IPA1 Democratisation as Meaning-Formation: Insights from the communist experience

Harald Wydra


This paper argues that the democratic breakthrough in 1989-1991 was prefigured by meanings of democracy that emerged during the political evolution of communism. Meanings of democracy are not understood as variations of a universal model but as contingent interpretive acts following the existential uncertainty of political crises under communism. Whilst institutional perspectives associate democratic freedom with abstract principles of individualism, autonomy, or the rule of law, the anthropological perspective on the experience of democratisation proposed here emphasises the power of spirit and consciousness in the formation of meanings. This argument is developed by elaborating three propositions: Historically, communism was not simply an undemocratic, totalitarian system but a social organism in gestation; The emergence of communism in 1917 in Russia and 1945 in eastern Europe, but also major challenges to its power in 1956, 1968, and 1980, created new democratic aspirations at the level of symbolism and political consciousness; Democratisation was prefigured both in the political imagination of democracy as an undifferentiated good and in the “power of the powerless,” by which Eastern European dissidence aimed to make a political choice at the existential level of recognising the people as a political subject.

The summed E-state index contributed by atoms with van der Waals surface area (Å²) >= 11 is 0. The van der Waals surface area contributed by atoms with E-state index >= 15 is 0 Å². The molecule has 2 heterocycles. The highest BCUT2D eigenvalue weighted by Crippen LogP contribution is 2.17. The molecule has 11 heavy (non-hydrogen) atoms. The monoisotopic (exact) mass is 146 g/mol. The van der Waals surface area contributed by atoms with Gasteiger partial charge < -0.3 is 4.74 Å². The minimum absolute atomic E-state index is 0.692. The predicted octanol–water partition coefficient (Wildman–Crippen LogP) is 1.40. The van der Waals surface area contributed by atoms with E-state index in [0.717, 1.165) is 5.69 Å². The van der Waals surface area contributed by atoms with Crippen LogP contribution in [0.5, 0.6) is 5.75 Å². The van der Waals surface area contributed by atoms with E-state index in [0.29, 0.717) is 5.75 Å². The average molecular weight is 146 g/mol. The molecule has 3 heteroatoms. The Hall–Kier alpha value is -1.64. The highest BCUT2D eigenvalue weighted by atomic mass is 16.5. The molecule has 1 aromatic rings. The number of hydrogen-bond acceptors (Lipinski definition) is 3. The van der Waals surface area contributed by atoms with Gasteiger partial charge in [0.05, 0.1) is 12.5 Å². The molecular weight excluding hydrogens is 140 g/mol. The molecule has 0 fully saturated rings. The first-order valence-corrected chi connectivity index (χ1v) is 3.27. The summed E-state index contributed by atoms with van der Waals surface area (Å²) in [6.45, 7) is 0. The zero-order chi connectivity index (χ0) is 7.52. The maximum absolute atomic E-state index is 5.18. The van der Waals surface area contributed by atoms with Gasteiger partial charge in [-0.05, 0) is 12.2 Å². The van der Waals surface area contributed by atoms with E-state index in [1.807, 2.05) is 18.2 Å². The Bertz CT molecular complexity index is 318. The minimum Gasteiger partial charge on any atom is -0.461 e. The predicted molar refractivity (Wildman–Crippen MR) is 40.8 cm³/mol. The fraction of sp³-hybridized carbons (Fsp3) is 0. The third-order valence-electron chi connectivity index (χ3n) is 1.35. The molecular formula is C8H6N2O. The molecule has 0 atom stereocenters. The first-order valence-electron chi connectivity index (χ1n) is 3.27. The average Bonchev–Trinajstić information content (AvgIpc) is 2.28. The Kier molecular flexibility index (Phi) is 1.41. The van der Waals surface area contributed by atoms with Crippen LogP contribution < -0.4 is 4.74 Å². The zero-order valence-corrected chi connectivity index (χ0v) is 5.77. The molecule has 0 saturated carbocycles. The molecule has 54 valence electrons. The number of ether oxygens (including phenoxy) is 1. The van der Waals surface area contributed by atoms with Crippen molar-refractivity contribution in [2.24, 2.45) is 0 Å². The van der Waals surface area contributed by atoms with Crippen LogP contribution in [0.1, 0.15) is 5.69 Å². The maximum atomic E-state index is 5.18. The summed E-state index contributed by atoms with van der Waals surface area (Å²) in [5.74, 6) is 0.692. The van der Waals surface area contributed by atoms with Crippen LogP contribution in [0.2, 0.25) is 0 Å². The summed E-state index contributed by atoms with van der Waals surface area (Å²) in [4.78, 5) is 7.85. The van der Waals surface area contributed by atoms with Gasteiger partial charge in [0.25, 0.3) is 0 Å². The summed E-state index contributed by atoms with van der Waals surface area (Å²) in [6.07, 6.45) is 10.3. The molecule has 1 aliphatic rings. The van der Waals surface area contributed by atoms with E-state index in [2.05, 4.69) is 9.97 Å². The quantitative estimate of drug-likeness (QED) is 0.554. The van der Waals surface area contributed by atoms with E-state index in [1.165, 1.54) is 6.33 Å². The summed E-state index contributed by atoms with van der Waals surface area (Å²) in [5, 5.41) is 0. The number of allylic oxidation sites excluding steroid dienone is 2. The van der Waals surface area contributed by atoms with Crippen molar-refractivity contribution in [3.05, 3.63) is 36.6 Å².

• Cambridge University, U.K.
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